i'd like to disagree.
as a brother of a sibling who has a similar dysfunction, i can relate. daily, you see them abuse themselves, knowing only that their current path will inevitably lead them to self-destruction. and it's not about the specifics of what they did when; how or why paul decided to take up gambling and associating with questionable folks; it's really more how they are wired. on one hand, they are veritable geniuses, and on the other, painfully self-destructive (it's a lot like people like howard hughes the same forces which drive them are the same forces which tear them apart) and all the while you see this, you know this, and what's worse, you realize you can't do a damn thing about it.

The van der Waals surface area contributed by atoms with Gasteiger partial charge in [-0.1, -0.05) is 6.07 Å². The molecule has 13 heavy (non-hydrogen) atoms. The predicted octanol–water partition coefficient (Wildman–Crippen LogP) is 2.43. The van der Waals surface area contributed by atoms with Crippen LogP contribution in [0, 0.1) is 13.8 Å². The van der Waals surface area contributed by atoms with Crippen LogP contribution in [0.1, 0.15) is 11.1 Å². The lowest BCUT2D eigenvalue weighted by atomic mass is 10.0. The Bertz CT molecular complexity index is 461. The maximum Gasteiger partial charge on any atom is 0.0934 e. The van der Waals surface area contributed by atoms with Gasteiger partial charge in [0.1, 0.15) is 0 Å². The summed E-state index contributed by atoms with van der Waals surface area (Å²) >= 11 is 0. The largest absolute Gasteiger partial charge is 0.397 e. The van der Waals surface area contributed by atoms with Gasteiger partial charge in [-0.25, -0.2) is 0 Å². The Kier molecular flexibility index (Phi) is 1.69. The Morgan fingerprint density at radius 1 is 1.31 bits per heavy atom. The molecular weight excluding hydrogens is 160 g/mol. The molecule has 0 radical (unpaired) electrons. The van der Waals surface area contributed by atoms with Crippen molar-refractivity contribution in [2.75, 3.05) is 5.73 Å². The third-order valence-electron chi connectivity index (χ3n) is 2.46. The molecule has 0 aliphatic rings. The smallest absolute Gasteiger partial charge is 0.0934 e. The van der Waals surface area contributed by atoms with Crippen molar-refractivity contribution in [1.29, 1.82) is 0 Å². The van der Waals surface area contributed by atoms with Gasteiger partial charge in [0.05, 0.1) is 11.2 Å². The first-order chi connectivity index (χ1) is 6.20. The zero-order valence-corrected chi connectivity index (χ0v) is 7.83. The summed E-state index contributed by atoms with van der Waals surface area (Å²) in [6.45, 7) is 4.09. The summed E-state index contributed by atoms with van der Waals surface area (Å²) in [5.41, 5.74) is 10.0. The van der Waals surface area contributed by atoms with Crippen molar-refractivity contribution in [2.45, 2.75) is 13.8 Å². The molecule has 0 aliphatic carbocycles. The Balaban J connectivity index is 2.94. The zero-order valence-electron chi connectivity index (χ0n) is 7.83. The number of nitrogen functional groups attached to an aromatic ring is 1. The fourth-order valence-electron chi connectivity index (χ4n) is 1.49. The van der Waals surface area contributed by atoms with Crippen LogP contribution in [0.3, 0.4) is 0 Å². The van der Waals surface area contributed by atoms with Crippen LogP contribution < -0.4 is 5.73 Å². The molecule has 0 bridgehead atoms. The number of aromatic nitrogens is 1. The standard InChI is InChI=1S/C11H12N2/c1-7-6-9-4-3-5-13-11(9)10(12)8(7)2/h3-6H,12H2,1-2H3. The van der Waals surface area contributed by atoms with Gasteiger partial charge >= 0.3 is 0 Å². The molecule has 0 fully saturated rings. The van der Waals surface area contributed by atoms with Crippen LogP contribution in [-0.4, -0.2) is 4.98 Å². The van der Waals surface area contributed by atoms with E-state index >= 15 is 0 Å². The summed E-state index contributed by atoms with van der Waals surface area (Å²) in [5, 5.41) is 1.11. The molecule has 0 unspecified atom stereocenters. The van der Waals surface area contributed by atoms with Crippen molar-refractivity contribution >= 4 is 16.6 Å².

for norman maclean, a river runs through it was probably a way to find an answer to why the tragedy had to occur, and who was to blame. in the end, no one is, and often, there is no why. but it takes a great deal of personal anguish to truly come to this realization. sometimes it takes a lifetime. and sometimes it never comes at all.